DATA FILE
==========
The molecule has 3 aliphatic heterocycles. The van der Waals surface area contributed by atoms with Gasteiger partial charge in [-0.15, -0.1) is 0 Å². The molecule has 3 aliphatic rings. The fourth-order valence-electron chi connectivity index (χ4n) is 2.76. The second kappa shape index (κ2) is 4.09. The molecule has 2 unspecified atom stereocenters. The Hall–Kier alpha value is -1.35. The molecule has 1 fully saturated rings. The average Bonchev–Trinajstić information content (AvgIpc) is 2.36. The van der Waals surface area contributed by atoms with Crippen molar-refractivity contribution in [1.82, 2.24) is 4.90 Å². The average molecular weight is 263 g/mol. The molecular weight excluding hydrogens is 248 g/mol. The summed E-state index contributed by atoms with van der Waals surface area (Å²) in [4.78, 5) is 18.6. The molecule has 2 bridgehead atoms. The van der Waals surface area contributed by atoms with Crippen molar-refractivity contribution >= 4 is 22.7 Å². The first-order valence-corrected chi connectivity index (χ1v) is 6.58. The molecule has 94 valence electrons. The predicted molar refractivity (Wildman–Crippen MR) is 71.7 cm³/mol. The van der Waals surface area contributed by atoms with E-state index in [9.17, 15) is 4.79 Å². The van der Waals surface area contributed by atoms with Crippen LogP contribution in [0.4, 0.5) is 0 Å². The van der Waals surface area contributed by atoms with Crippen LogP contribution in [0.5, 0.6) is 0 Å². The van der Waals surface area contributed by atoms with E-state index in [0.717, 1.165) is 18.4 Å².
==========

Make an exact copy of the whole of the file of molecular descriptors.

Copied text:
The molecule has 3 aliphatic heterocycles. The van der Waals surface area contributed by atoms with Gasteiger partial charge in [-0.15, -0.1) is 0 Å². The molecule has 3 aliphatic rings. The fourth-order valence-electron chi connectivity index (χ4n) is 2.76. The second kappa shape index (κ2) is 4.09. The molecule has 2 unspecified atom stereocenters. The Hall–Kier alpha value is -1.35. The molecule has 1 fully saturated rings. The average Bonchev–Trinajstić information content (AvgIpc) is 2.36. The van der Waals surface area contributed by atoms with Crippen molar-refractivity contribution in [1.82, 2.24) is 4.90 Å². The average molecular weight is 263 g/mol. The molecular weight excluding hydrogens is 248 g/mol. The summed E-state index contributed by atoms with van der Waals surface area (Å²) in [4.78, 5) is 18.6. The molecule has 2 bridgehead atoms. The van der Waals surface area contributed by atoms with Crippen molar-refractivity contribution >= 4 is 22.7 Å². The first-order valence-corrected chi connectivity index (χ1v) is 6.58. The molecule has 94 valence electrons. The predicted molar refractivity (Wildman–Crippen MR) is 71.7 cm³/mol. The van der Waals surface area contributed by atoms with E-state index in [9.17, 15) is 4.79 Å². The van der Waals surface area contributed by atoms with Crippen LogP contribution in [0.4, 0.5) is 0 Å². The van der Waals surface area contributed by atoms with Crippen LogP contribution in [0.5, 0.6) is 0 Å². The van der Waals surface area contributed by atoms with E-state index in [0.717, 1.165) is 18.4 Å².